There is an amazing amount of interest in the microserver market of late but very little actual substance to back up the bottomless well of hype. Lets take a look at the pieces that make up the market and hopefully separate the hype from the substance.
The first question you should ask whenever someone mentions microservers is exactly what they mean by the term. Microservers can be anything from a NAS box with a downclocked cell phone chip to a multi-rack behemoth meant to run the largest data centers in the world. There is no single definition of microserver, it is more nebulous than cloud or Web 2.0.
Similarly the solutions that people are touting for those interested in microservers run the gamut from 1S boxes that barely warrant the term “widget” to something with a software stack meant to run a social network. On top of these solutions there are yet more layers of stuff being offered, and yes that term is vague on purpose but it is mercifully less nebulous than the products that it encompasses.
If anyone uses the term microservers in a conversation, requirements document, or worse yet a sales pitch, stop them dead in their tracks right there. Before they dare mention what they are doing with the category, make them define it, hard. SemiAccurate provided a hard definition, or at least listed the most basic questions you should ask before looking at Microservers and it took 17 pages.
Once you have come to a basic understanding of what a microserver is, be it a pocketable personal assistant or a multi-row rack installation at your NOC, then you need to figure out if the paradigm will work for you. Microservers are not guaranteed to work on any given workload much less your problem no matter what promises a vendor may make. Likewise they may not necessarily save you money or energy when real solutions are tested regardless of claims made in sales presentations.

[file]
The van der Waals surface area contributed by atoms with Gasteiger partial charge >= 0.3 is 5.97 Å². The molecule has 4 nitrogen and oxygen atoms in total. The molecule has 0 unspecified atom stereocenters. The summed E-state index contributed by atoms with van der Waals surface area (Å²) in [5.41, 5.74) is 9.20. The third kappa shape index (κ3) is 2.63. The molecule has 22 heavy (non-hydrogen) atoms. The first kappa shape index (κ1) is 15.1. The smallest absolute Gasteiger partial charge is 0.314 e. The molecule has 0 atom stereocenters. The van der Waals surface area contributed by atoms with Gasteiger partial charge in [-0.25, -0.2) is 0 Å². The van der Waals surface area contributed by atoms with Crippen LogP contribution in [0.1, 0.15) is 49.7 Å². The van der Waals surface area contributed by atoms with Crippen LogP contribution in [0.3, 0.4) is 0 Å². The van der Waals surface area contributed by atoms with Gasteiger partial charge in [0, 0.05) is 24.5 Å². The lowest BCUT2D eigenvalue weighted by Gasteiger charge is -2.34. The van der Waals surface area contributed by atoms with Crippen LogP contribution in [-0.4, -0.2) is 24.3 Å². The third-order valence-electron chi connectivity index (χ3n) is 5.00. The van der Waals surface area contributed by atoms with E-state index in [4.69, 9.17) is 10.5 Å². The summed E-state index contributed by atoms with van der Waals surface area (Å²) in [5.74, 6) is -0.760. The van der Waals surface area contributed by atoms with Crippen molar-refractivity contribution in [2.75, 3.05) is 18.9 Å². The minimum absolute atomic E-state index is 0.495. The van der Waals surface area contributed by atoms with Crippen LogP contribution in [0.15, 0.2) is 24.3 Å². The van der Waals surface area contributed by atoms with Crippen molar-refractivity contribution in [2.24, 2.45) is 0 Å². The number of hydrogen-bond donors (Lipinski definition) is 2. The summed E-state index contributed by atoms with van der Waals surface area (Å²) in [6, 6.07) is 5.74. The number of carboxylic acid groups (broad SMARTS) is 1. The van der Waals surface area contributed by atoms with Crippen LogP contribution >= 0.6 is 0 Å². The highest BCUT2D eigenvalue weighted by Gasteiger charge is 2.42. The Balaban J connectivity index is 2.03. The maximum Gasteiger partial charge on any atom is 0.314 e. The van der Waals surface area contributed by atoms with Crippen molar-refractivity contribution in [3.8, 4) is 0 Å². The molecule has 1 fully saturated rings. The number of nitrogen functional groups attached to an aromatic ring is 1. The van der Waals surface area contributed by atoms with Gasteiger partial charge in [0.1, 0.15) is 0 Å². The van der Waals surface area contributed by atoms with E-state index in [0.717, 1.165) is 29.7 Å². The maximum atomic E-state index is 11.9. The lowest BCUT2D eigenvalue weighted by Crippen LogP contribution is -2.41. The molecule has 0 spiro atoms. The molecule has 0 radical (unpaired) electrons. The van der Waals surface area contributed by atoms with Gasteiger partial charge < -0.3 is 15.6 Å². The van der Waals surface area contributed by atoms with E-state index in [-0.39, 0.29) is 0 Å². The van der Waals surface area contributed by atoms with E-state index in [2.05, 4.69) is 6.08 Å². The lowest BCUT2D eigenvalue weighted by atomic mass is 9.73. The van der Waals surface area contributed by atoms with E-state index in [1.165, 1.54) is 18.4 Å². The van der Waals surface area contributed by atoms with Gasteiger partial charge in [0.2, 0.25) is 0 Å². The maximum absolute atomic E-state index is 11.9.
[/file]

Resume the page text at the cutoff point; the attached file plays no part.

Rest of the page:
Things that seem obvious when evaluating a single big core vs a single small core often don’t scale to larger numbers of devices, a key prerequisite for microserver deployments. Likewise there are enough hidden roadblocks in even the simplest and cleanest architectures to surprise the most seasoned data center veteran. Microservers are a whole new paradigm that follows some of the old rules but departs from the expected path more often than not.
Anyone evaluating microservers has four basic tests that need to be applied before any solution can be evaluated. Some of these are based on the architectures of the CPUs being offered, others are more complex and nuanced. All four tests are listed in the PDF linked above, and any solution that passes all four is not necessarily right for anything, it is simply not ruled out for server tasks.
At this point if you have defined a microserver as it relates to your needs, you can go on with the discussion. With the hard part of the discussion done the hype starts up. You may be able to define what microserver are, how they will work for you, but who is delivering a solution? Does that solution actually do what the company offering it claims? Even more importantly is it actually available to test or purchase? How about volume?
There is no shortage of companies making promises about microservers, CPUs, SoCs, servers, software, tools, and everything else. Each day brings new entrants, new configurations, and new markets promising to revolutionize everything you do. This ever-growing flood of microserver solutions is years old, but once you stop and look at what is really available now, reality throws cold water on everything. Worse yet if you compare the claims from a year or two ago to the market today, it is enough to make you cringe. Through all this the roadmap claims are getting more incredible every day. Lets take a look at what is real in the microserver market and who some of the key players are.
Note: The following is analysis for professional level subscribers only.
Disclosures: Charlie Demerjian and Stone Arch Networking Services, Inc. have no consulting relationships, investment relationships, or hold any investment positions with any of the companies mentioned in this report.
Latest posts by Charlie Demerjian (see all)
- Qualcomm buys Nuvia for $1.4 Billion - Jan 13, 2021
- Pat Gelsinger is the best possible choice for CEO of Intel - Jan 13, 2021
- AMD’s CES keynote is a disclosure own goal - Jan 12, 2021
- Intel has a blizzard of offerings at CES 2021 - Jan 11, 2021
- What is Intel doing about process and outsourcing? - Jan 11, 2021